Anti-business? The reality is that, locally, Labour councils are making business work


Corrie fans on the Manchester studio set, Sept. 2000

A flurry of very rich individuals raise fears that a Labour is anti-business. There must be a general election soon. That such a hullabaloo can start from a passing remark made during an interview stems from the problem that the public expects the politics of the left to be anti-business. It is a political truism that has been learnt rather than questioned. That has been partly been Labour’s fault. Not confident enough to drive an argument about how capitalism and a mixed economy can and should meet the needs of both workers and bosses, it has frequently been buffered between courting one or the other, whilst satisfying none.

Let’s start by saying that there’s nothing wrong with businesses being loud. Ask any corporate leader and they will admit that there are significant challenges facing Britain’s businesses whoever wins in May: skills, connectivity, infrastructure, an ageing society, unaffordable housing. Businesses are not immune to societal problems; they should less quiet about them. They should also be less quiet about some deeply worrying corporate behaviour that needs addressing; as today’s news about HSBC seemingly offering wealthy customers tax dodging services points to. Businesses that pick the pocket of their customers and their country are just criminals.

If we are going to be sensible about this then we need to be honest, business and government needs each other. The symbiotic trinity of profits, wages and taxes means ‘Corporate Britain’ should get to discussion table and act clear-headed about ‘fair British markets’ meaning a hard-working, successful Britain, from cleaner to chairman.

That’s why this week’s criticisms are flawed. Never mind that they are based on flimsy opinion and seem more like blinkered special-pleading:

– Sir Martin Sorrell, chief executive of advertising group WPP, could only muster “Labour won’t have a referendum [on Europe] but you might have a regime that is more negative to business” (my italics);

– In the same article, Katja Hall, deputy director-general of business lobby group the CBI, managed “We have some concerns about Labour intervening in the banking and energy sectors”;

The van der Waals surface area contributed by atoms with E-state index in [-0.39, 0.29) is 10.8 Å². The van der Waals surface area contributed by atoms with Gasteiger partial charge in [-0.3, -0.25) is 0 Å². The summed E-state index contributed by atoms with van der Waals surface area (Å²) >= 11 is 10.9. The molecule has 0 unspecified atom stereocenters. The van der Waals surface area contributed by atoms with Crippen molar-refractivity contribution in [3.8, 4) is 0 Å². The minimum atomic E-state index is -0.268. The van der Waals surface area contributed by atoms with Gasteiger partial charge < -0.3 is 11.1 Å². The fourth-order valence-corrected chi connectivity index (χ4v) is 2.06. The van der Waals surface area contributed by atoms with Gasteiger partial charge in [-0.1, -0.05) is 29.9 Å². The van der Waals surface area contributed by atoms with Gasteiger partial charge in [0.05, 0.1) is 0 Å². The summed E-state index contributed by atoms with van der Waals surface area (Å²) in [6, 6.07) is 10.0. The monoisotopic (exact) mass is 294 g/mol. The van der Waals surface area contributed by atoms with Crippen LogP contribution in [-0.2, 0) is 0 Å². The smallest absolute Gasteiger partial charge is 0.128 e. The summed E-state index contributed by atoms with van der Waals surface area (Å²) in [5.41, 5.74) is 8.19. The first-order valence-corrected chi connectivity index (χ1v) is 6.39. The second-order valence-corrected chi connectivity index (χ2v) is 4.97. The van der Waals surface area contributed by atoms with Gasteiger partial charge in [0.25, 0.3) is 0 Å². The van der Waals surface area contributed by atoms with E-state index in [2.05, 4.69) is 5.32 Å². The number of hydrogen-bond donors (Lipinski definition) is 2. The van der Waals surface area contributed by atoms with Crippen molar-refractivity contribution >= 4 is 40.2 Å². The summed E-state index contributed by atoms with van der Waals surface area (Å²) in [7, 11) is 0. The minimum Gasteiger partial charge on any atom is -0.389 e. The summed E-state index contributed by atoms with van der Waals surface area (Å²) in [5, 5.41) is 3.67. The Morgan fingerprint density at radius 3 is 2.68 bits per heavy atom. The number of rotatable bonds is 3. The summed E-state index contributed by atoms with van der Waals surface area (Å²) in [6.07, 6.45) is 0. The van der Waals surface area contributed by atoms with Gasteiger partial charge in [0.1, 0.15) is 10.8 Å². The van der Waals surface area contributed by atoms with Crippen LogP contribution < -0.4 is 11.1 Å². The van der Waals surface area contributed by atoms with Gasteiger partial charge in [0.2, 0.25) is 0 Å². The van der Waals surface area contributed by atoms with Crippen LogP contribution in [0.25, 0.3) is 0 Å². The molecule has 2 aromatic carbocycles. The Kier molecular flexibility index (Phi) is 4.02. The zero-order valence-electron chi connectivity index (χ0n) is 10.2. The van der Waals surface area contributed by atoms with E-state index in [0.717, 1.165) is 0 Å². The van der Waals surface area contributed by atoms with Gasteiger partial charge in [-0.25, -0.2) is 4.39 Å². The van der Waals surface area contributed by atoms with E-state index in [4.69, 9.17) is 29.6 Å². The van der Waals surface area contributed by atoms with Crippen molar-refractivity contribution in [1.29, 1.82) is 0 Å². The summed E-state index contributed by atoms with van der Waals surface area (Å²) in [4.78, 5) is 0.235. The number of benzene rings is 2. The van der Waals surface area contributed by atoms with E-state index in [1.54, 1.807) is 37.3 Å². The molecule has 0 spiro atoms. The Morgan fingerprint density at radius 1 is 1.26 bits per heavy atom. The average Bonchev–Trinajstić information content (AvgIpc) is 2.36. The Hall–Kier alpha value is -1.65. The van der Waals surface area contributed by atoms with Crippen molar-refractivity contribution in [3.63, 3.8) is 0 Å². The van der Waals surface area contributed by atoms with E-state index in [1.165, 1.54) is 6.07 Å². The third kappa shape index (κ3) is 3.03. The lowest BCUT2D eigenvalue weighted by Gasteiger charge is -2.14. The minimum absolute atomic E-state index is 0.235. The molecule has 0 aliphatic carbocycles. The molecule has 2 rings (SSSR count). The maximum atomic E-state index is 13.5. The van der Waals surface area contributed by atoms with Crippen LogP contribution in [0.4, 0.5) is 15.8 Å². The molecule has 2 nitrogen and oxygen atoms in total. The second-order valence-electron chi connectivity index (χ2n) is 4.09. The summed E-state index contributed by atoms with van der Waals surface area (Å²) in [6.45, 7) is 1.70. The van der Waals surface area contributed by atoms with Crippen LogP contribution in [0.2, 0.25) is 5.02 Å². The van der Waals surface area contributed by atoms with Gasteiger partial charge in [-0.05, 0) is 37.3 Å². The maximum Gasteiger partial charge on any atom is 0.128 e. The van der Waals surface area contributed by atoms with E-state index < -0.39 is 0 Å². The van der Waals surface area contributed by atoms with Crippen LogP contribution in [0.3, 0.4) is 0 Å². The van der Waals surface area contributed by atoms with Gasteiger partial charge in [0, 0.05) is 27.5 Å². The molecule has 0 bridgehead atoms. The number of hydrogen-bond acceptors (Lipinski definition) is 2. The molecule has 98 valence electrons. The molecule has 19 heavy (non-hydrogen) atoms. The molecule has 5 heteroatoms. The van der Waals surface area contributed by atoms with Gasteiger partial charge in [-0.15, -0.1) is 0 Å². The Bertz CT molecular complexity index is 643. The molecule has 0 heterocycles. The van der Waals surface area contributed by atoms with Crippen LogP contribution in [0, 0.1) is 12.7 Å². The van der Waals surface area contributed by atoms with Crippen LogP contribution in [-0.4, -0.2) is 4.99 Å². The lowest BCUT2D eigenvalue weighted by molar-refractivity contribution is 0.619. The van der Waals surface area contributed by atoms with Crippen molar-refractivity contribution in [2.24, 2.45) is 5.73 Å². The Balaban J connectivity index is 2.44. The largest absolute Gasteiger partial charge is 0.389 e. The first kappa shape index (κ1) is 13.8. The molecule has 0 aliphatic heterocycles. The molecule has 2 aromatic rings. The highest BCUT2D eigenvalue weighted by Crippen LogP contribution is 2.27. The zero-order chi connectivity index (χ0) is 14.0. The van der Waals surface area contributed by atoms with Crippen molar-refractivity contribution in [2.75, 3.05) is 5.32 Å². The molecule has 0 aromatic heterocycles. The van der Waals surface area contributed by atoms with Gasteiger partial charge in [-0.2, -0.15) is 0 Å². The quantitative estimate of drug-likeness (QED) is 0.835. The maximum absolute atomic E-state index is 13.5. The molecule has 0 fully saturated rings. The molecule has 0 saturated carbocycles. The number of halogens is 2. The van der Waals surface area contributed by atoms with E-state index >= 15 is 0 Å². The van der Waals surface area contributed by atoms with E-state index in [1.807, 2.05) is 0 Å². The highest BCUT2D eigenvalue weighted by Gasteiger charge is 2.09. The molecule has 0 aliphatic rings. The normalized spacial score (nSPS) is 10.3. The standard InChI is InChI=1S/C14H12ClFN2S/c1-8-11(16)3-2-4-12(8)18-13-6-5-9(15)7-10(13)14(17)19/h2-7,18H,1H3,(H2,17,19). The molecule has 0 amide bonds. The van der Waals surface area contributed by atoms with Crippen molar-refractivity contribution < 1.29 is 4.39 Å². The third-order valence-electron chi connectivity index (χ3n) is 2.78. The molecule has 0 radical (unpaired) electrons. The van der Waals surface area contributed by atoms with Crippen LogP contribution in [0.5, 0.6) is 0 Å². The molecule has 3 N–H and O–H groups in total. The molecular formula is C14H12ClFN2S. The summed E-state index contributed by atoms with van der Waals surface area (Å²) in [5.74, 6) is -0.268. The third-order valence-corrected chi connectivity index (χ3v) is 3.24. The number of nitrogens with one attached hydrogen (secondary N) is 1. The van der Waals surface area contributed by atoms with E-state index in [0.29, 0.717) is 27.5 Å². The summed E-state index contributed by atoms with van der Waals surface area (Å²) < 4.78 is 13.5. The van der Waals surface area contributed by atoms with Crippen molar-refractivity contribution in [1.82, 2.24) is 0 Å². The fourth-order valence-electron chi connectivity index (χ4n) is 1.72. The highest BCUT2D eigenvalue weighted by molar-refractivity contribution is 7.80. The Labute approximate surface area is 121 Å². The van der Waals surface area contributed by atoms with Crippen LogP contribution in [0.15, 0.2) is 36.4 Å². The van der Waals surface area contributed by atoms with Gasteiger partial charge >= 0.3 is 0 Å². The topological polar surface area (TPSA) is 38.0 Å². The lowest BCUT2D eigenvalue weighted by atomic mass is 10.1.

– Even the comments that sparked off the whole debate, those of Boots boss Stefano Pessina to the Telegraph, where strangely vague “If they acted as they speak, it would be a catastrophe”. The real specific worries about Conservatives leading us out of Europe did not make the front-page: “I believe it would be big mistake for the UK to leave Europe, because the economy will suffer a lot and Europe is by the far most important commercial partner for the UK. It would have been like Scotland leaving the UK…”

Any response aimed at reassuring or placating clarion calls like these will not work. To borrow a Bartlett-ism: our country is way too big for a ten word answer. Similarly the old game of ‘my business supporters are better than yours’ has lost its novelty, with most people rightly asking who are these people with 7 or 8 figure salaries anyway?

The reality is that Labour is very much pro-business, where it counts – in power. At the Labour local government conference on the weekend, Labour council leaders met to share ideas and experiences of driving growth and building opportunity locally. This is the level where business means most, where jobs and profits are not just numbers on the page but real-life factories, offices, and the money in the pockets of families you see at the local supermarket.

The business initiatives and successes from places Labour Plymouth and Wakefield are rarely talked about yet they are driving entrepreneurship, business support, training, and infrastructure. These are issues that really matter to businesses, both in the boardroom and the shop floor, whatever the size.

At a national level we never hear about these successes, the jobs created and the exports made; they seem parochial and a world removed from the Gordon Gekko-slickness of the City. That’s the trouble. Calls to be ‘business friendly’ are frequently confused for the special pleading of ‘wealthy businessmen and their bankers’. That’s why the Sunday Times struggled that today’s Tory (always seen as the natural party of business) “too often comes across as the creature of its City friends and naive about the digital giants”.

Yet a growing Mini factory in Oxford City, Plymouth’s Social Enterprise City status, or the confidence Haribo has in Wakefield to build a new £35m factory, are not coincidences. When it comes to being business friendly we need to get better at talking about what’s working in Labour councils and point the finger at lagging Tory counterparts.  When Westminster Tories sneer in City Hall, I want to be able to use examples from Labour councils across the country to show them that they could be working harder for people and businesses in Westminster.

If Labour wants to shake off this anti-business guff then showcase what Labour councils are achieving locally. Corporate creatures will groan but entrepreneurs, innovators and risk takers will want a seat at that table.

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